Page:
Kadra of wild artichokes and green peas

Wild artichokes are usually available in the beginning of spring or late April. They’re the hardest thing to peel and clean but rather quick to cook. I have the feeling that they’re also disappearing from our Moroccan tables.

Fez is known to keep traditions alive and this is where I see families still cooking the traditional dish using wild artichokes. However, people tend to buy them already peeled (same day) by vegetable sellers in the market. So they became a sort of delicacy.

Today’s dish is meant to be cooked using only wild artichokes as a main vegetable but in order to feed a large family, my mother coupled it with green peas, which is a very common combination in Moroccan cooking.

The particularity of this dish of wild artichokes is that you can serve it with rice which cooks in a particular way. You may do without but I think you have to try this version.

Wild artichokes can be cooked in  a tagine Mqalli style using garlic, coriander and parsley, turmeric, ginger, salt and pepper and finish off with a drizzle of lemon juice, preserved lemons and purple olives.

Today I’m posting the wild artichoke stew but Kadra style, omitting the garlic and olives and adding a hint of smen in the beginning of the cooking process.

Adding smen in the very beginning of cooking prevents it from hitting you in the face with its rather strong flavour which is not to everyone’s liking (a bit like blue cheese). It becomes a pleasant addition.

Kadra is generous in sauce or marka which is quite needed here to cook the rice. It is then reduced and served. What is needed in this case is a pressure cooker or a deep cooking pot.

Meat and vegetable quantities here are as an indication. You could add more or less.

If you don’t have fresh artichokes, there is no point using tinned ones but you could use frozen packs. Just bare in mind some of them have been treated with citric acid instead of lemons and that tends to ruin the artichoke’s taste. Pick a trusted brand. You could use frozen green peas or petits pois.

Ingredients
Serves 6 to 8 persons
Prep: 10 min- Cooking: 90 min

  • 1 kg of meat with bones cut into big pieces, shoulder or leg
  • 2 -3 kgs of wild artichokes (replace with globe artichokes)
  • 1 -2 kgs of green peas, peeled and washed, optional
  • 1/2 kg of small heads of onions (pick large spring onions and use the head or replace with shallots)
  • 1 yellow onion, chopped
  • 1 tbsp of ground ginger
  • 1 tsp of black and white pepper
  • 1 tbsp of turmeric
  • A good pinch of saffron threads
  • Salt to taste.
  • 1 tbsp of smen
  • 3 tbsps of vegetable oil
  • 250 g of long rice, washed and drained.
  • About 3 litres of water
  • 3 tbsps of parsley, chopped
  • 1-2 tbsps of lemon juice

 

The wild artichokes can be replaced with globe artichokes. Preserved lemons can also be added

Preparation

Peel and clean the artichokes and only keep the hearts (and peeled stalks in case of globe artichokes).

Cut the meat into pieces and place in a deep cooking pot. Add oil, smen, chopped onion. Add about a cup or mug of water and stir. Cover and place on medium heat. Give it about 10 minutes until the meats infuses with spices and cover all these ingredients with more water. Close the pot and cook until the meat is just about tender and cooked through. Stir occasionally by adding water if necessary especially if you are not using a pressure cooker (which might require less water and less time).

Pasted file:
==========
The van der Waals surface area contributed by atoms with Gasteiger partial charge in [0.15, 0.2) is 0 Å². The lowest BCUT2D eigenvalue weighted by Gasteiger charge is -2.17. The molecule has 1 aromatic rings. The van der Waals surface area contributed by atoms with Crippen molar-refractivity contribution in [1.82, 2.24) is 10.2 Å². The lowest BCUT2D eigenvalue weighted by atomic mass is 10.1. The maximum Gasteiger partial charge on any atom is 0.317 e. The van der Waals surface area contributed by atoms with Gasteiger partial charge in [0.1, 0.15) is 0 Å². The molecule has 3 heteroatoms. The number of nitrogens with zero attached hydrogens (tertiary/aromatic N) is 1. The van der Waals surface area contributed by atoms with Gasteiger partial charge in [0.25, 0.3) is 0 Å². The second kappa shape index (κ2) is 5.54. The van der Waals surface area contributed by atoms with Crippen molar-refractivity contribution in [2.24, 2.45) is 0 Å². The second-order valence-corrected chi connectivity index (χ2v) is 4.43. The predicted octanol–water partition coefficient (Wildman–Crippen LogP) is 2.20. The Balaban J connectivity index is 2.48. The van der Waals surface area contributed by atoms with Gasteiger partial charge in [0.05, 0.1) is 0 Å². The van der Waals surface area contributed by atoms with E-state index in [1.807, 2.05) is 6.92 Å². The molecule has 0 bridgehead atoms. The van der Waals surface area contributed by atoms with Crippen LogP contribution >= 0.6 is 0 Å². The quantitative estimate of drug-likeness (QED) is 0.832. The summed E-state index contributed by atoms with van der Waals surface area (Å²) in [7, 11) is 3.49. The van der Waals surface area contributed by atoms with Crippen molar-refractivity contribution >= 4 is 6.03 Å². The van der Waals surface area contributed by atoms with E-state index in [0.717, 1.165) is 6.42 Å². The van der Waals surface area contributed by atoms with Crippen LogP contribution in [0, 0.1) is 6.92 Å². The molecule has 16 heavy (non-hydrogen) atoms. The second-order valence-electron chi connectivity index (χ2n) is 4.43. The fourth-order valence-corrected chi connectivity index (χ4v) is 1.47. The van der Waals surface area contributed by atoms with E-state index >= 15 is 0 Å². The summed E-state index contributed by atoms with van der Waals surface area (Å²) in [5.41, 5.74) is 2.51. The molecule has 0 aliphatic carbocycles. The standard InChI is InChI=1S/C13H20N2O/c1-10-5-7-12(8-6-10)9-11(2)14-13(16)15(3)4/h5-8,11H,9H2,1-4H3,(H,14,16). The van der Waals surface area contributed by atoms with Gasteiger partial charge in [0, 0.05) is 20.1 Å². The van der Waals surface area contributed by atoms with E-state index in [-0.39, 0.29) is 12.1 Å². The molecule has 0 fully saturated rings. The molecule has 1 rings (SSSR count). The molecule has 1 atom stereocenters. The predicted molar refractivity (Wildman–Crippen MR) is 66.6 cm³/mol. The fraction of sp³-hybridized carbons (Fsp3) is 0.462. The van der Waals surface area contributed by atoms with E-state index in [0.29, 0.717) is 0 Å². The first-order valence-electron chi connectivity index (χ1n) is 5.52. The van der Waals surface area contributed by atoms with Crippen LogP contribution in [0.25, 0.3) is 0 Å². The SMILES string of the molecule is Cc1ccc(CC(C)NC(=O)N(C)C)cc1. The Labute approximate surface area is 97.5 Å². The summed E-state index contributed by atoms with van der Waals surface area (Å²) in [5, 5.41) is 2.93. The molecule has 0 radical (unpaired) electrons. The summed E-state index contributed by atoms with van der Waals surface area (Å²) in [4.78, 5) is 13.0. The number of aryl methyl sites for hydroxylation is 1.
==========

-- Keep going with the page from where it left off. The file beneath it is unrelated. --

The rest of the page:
Passed 1 hour of cooking, add the whole shallots.

Once the meat has cooked, remove and keep it covered in a different pot. If you see you have less than 1 1/2 litre of sauce add a bit more water. Deep narrow pots are quite useful in this case.

Place the rice in a cheesecloth and seal it making sure nothing will escape. Make sure to loosen it a bit as rice will triple in size.

Add the chopped parsley, peas and the purse of rice into the sauce (frozen peas need less time to cook). Cover and carry on with cooking for about 15 min.

When the peas are almost cooked, add the artichoke hearts (they take 10-15 minutes to cook through).

When all the vegetables are cooked, remove the rice and place the meat back in the sauce and heat it a bit. Reduce the sauce over medium-high heat leaving the pot uncovered. Add the lemon juice to the sauce just after you knock off the heat.

Open the purse of rice and aerate it with a fork. Set aside.

In a serving dish, place the meat first and cover it with peas and onions. Finish off with the artichokes. Rice is usually served on the side and guests spoon as much as they want.

Note: This method of cooking rice in a sort of purse is widely used for some types of kadra in Fez. So basically you can serve a kadra of chickpeas with a side dish of rice in the stew itself. The same goes for a kadra with courgette and thyme.

 


Moroccan Almond and chickpeas Kadra : Kadra Touimiya (Twin)

I have introduced Kadra (or kedra) in the previous post. Today’s post is about one of the most commonly cooked dish in Fez: Kadra touimiya.

Many stories explain the origin of the dish but the one that makes more sense is the reference to “twin” in Touimiya where almonds and chickpeas are the twins in the story.

In addition to the recipe in the previous version of Kadra, this one uses blanched almonds which should cook to tenderness along with the broth (never toasted or fried). Ideally, you should get almonds that really taste almond and not the plain ones usually shipped from California.

 

Some types of almonds used in Morocco. Beldi is perfect for this dish.

The same rules apply to this kadra: NO (never) garlic, always smen. Ok to use ginger, Ok to use vegetable oil. NO olive oil.

The younger the chickpeas and almonds are the better.

 

Ingredients
Serves 8 -10 
Prep: 10 min – Cooking: 70 min by pressure cooker- 2h  for regular pot

  • 2 chickens of 1.5 kg each or 3 baby chickens (see tutorial here on how to prepare chicken for Moroccan cooking)
  • 1 kg of white/yellow onions, finely sliced or chopped
  • 200 – 250g of chickpeas, pre-soaked overnight and peeled
  • 300 g of blanched almonds (parboil almonds and peel them)
  • 2 tbps of vegetable oil
  • 1 tbsp of turmeric
  • 1 tsp of ground ginger (not in a Traditional Fassi version)